Employment status has been a hot topic in the employment sphere in recent years. The government consulted on whether to clarify the legal tests for employment status but has now announced that it will not be making any changes. Employers are therefore likely to continue to face uncertainty in how to correctly classify some contingent workers, resulting in a regular stream of case law in the courts and tribunals.
A recent employment tax case suggested that the approach to determine if someone is an employee for tax purposes could be different than the approach for employment law purposes. The starting point for tax purposes is to consider the contractual terms as agreed to by the parties, while for employment purposes, the contractual terms can be ignored if they do not reflect the reality of the relationship.
With the rise in digital platform services, we are seeing an increasing global trend in case law and legislation aimed at protecting platform workers' labor rights. For more insight on these developments, along with other employment law updates, click here.
A finding that an individual is a worker (or potentially an employee) would give them greater employment law rights. An employee has the full set of employment rights including the right not to be unfairly dismissed, right to statutory redundancy pay, etc. A worker has some employment rights including holiday, working time and minimum wage rights.
Misclassification will carry higher costs for the employer, potential reputational risk, and more restrictions on managing the relationship.
100% penalties on the amount due plus interest.
100% penalties on the amount due plus interest.
Liability for backdated pension contributions for the period of the misclassification – The amount will depend on the particular pension arrangements the engaging company has in place, but would include employer contributions (likely 3% of the slice of each workers' compensation between GBP 6,240 and GBP 50,270 ("qualifying earnings")) and, potentially, employee contributions (since April 2019, an additional 5% of qualifying earnings; less before that date) plus, potentially, interest. While backdated pension contributions can be relatively modest for individuals, if a large group has been misclassified over a long period, the amounts can be very significant.
Additional financial penalties – The Regulator could impose additional penalties (most likely if backdated contributions are not made). These could range from a fixed (flat rate) penalty of GBP 400 to an escalating penalty. The latter ranges from GBP 50 per day for engaging companies with one to four workers/employees to GBP 10,000 per day for those with 500 or more workers/employees.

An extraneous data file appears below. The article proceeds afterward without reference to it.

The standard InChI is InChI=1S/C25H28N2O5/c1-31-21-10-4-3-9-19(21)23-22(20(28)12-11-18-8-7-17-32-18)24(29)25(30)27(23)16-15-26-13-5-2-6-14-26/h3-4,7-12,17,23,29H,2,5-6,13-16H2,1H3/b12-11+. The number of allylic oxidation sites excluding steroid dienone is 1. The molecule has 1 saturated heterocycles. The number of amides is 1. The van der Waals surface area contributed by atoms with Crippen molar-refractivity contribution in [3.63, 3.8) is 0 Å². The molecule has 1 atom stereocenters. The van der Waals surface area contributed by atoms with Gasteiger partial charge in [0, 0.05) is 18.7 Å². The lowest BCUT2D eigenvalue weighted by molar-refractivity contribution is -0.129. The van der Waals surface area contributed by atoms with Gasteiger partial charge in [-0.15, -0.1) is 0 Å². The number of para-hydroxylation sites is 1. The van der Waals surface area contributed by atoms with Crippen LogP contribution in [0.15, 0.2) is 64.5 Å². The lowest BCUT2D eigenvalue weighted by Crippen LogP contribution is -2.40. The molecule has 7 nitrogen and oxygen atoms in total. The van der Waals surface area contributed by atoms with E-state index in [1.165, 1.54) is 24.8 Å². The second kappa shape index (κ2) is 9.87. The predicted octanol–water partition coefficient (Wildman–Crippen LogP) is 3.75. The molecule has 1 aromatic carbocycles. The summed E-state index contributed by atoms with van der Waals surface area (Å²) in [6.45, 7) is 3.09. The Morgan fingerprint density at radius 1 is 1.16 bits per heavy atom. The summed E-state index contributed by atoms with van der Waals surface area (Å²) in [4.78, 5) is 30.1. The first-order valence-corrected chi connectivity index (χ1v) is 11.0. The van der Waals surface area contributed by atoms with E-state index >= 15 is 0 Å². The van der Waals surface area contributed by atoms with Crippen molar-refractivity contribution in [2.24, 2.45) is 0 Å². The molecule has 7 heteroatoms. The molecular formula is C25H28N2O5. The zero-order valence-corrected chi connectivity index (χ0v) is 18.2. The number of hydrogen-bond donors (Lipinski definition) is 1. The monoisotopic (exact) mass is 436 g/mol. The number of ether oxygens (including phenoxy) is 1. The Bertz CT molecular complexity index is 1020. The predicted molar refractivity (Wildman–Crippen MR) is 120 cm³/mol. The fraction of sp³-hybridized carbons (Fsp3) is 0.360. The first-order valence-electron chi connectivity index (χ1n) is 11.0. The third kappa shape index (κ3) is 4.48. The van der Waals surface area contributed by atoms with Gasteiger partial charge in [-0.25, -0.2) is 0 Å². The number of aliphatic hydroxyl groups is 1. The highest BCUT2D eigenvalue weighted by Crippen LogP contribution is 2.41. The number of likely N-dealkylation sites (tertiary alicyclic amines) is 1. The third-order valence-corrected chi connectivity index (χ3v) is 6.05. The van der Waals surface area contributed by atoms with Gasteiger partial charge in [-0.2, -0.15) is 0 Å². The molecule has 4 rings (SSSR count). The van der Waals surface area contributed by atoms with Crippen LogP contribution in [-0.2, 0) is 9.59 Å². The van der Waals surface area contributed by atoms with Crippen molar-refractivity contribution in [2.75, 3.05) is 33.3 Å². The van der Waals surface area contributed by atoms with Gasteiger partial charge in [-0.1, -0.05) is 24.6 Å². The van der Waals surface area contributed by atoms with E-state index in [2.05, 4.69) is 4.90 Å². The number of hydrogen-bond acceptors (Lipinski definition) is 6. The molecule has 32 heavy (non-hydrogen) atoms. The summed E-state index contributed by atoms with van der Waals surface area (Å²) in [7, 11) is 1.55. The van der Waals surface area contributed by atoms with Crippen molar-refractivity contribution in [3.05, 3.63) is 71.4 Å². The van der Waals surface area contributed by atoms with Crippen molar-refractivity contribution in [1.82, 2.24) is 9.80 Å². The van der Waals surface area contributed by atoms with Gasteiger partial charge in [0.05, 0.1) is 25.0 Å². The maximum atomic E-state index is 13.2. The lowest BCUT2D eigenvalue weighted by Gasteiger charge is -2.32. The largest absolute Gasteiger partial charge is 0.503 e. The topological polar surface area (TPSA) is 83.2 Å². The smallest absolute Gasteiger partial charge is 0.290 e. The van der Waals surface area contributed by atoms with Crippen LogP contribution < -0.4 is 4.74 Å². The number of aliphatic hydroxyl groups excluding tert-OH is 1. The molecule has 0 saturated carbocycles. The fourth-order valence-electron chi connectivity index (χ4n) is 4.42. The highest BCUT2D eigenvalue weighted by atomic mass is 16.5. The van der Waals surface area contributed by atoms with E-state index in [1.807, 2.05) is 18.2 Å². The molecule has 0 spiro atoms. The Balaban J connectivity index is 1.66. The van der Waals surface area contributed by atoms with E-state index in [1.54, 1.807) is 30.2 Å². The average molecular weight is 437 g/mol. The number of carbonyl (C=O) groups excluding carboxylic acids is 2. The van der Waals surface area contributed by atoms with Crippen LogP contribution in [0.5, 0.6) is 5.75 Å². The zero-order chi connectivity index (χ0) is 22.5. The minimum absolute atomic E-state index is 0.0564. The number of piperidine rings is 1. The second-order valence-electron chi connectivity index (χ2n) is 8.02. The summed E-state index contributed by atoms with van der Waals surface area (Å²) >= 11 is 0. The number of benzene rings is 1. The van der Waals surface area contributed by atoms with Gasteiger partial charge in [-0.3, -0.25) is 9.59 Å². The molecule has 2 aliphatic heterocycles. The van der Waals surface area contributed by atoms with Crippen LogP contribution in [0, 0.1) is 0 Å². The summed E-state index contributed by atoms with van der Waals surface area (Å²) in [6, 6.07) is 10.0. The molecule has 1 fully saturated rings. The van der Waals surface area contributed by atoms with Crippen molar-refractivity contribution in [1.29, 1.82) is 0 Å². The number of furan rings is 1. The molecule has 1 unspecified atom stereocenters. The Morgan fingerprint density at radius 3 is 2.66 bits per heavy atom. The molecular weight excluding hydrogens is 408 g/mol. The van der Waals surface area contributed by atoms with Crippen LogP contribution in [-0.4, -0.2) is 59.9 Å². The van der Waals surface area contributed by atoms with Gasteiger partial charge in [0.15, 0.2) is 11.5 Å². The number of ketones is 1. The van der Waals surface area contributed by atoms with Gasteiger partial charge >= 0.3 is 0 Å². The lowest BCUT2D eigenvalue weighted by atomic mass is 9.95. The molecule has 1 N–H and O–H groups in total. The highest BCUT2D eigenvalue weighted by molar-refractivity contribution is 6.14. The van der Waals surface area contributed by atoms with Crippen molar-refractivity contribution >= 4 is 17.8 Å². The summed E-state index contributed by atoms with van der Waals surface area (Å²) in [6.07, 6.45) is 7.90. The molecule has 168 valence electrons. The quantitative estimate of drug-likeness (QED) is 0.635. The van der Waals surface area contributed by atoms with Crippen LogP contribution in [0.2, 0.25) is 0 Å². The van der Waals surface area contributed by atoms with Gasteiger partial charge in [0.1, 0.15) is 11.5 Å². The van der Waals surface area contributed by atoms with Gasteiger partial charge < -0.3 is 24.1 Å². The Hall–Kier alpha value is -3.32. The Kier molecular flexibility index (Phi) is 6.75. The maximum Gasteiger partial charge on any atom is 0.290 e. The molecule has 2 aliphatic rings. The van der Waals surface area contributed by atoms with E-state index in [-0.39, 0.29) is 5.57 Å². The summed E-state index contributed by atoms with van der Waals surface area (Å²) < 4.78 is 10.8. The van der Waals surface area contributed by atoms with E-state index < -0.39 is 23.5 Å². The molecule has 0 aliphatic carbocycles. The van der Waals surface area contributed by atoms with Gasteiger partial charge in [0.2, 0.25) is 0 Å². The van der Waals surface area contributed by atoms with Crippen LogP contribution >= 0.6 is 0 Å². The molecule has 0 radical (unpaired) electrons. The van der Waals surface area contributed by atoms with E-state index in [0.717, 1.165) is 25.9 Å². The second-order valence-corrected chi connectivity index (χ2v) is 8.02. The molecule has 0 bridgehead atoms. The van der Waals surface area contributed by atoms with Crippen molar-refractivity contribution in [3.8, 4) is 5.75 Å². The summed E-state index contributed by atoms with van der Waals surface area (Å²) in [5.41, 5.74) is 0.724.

Misclassification will also give rise to reputational risk. The Pensions Regulator can and does publicize on its website information about enforcement action that it takes.
Yes, if employees are seen to be facilitating the tax evasion of contingent workers, the company could be liable for a corporate criminal offense.
Potential for company to be liable for a criminal offense if employees knowingly facilitate the tax evasion of contingent workers and potential for engaging company to be liable for a criminal offense if it willfully breaches its auto-enrollment duties – This could potentially be as a result of misclassification, although willful breach is a fairly high bar and may be difficult to meet where the misclassification has been a result of genuine confusion over the correct classification of a worker.
The main employment law risk is misclassification. The trend in the UK courts is that contingent workers are likely to be workers (and potentially employees) with greater rights and with operational challenges over calculating and observing working time and minimum wage rights.
If the individual is reclassified as an employee or a worker, the engaging company would then be responsible for checking that the individual has a valid right to right to work in the UK prior to their employment commencing.
Misclassification risk by HMRC, leading to liability for lack of withholding – Penalties can be up to 100% of the amounts due, depending on the level of culpability, plus interest for late payment. HMRC is focusing on contractors providing services through personal service companies.
Misclassification risk by HMRC, leading to a liability for failure to pay employer social security contributions and failure to withhold employee social security contributions.
Misclassification risk by the Pensions Regulator – If the individual is reclassified as an employee or a worker, the engaging company is at a high risk of being found to be in breach of automatic duties which, broadly, require eligible workers to be automatically enrolled into a workplace pension scheme and for the engaging company to deduct and pay minimum pension contributions in respect of them. The relevant definitions for categorizing workers and employees for automatic enrollment purposes are similar to those that apply for employment purposes.
Misclassification risk by the Pensions Regulator leading to liability to pay backdated pension contributions plus other fixed and escalating penalties and, in extreme circumstances, criminal penalties – It can also lead to reputational damage. The Pensions Regulator is likely to take into account judicial authority in relation to employment status cases to reach a view on whether individuals have been misclassified for pensions automatic enrolment purposes. As such, the trend in the UK courts that those working in the gig economy are likely to be employees is also relevant when assessing pension risk.
Misclassification risk by HM Revenue & Customs, leading to liability for failure to pay employer's social security contributions and failure to withhold employee's social security contributions